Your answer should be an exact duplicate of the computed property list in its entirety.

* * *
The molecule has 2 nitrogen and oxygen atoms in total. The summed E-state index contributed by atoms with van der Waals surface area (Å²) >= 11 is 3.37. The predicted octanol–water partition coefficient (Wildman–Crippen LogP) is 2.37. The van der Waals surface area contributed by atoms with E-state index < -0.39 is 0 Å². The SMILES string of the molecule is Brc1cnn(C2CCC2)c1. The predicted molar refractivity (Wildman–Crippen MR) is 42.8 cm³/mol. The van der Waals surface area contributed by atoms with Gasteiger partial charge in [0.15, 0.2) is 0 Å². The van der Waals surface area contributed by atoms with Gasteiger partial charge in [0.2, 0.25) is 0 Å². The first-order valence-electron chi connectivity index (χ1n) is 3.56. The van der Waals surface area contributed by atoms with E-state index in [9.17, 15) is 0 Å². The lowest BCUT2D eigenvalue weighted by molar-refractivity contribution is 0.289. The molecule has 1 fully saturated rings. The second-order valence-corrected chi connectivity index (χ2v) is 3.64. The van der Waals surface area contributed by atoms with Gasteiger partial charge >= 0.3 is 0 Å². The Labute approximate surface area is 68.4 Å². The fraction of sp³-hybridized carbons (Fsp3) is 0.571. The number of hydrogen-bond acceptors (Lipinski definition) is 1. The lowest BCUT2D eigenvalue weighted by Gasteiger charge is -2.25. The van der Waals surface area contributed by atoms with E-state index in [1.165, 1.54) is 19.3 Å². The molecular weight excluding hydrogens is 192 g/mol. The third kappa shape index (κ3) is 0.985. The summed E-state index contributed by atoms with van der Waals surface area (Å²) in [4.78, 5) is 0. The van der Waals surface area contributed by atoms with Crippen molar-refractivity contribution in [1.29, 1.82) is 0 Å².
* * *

The molecule has 2 nitrogen and oxygen atoms in total. The summed E-state index contributed by atoms with van der Waals surface area (Å²) >= 11 is 3.37. The predicted octanol–water partition coefficient (Wildman–Crippen LogP) is 2.37. The van der Waals surface area contributed by atoms with E-state index < -0.39 is 0 Å². The SMILES string of the molecule is Brc1cnn(C2CCC2)c1. The predicted molar refractivity (Wildman–Crippen MR) is 42.8 cm³/mol. The van der Waals surface area contributed by atoms with Gasteiger partial charge in [0.15, 0.2) is 0 Å². The van der Waals surface area contributed by atoms with Gasteiger partial charge in [0.2, 0.25) is 0 Å². The first-order valence-electron chi connectivity index (χ1n) is 3.56. The van der Waals surface area contributed by atoms with E-state index in [9.17, 15) is 0 Å². The lowest BCUT2D eigenvalue weighted by molar-refractivity contribution is 0.289. The molecule has 1 fully saturated rings. The second-order valence-corrected chi connectivity index (χ2v) is 3.64. The van der Waals surface area contributed by atoms with Gasteiger partial charge >= 0.3 is 0 Å². The Labute approximate surface area is 68.4 Å². The fraction of sp³-hybridized carbons (Fsp3) is 0.571. The number of hydrogen-bond acceptors (Lipinski definition) is 1. The lowest BCUT2D eigenvalue weighted by Gasteiger charge is -2.25. The van der Waals surface area contributed by atoms with E-state index in [1.165, 1.54) is 19.3 Å². The molecular weight excluding hydrogens is 192 g/mol. The third kappa shape index (κ3) is 0.985. The summed E-state index contributed by atoms with van der Waals surface area (Å²) in [4.78, 5) is 0. The van der Waals surface area contributed by atoms with Crippen molar-refractivity contribution in [1.29, 1.82) is 0 Å².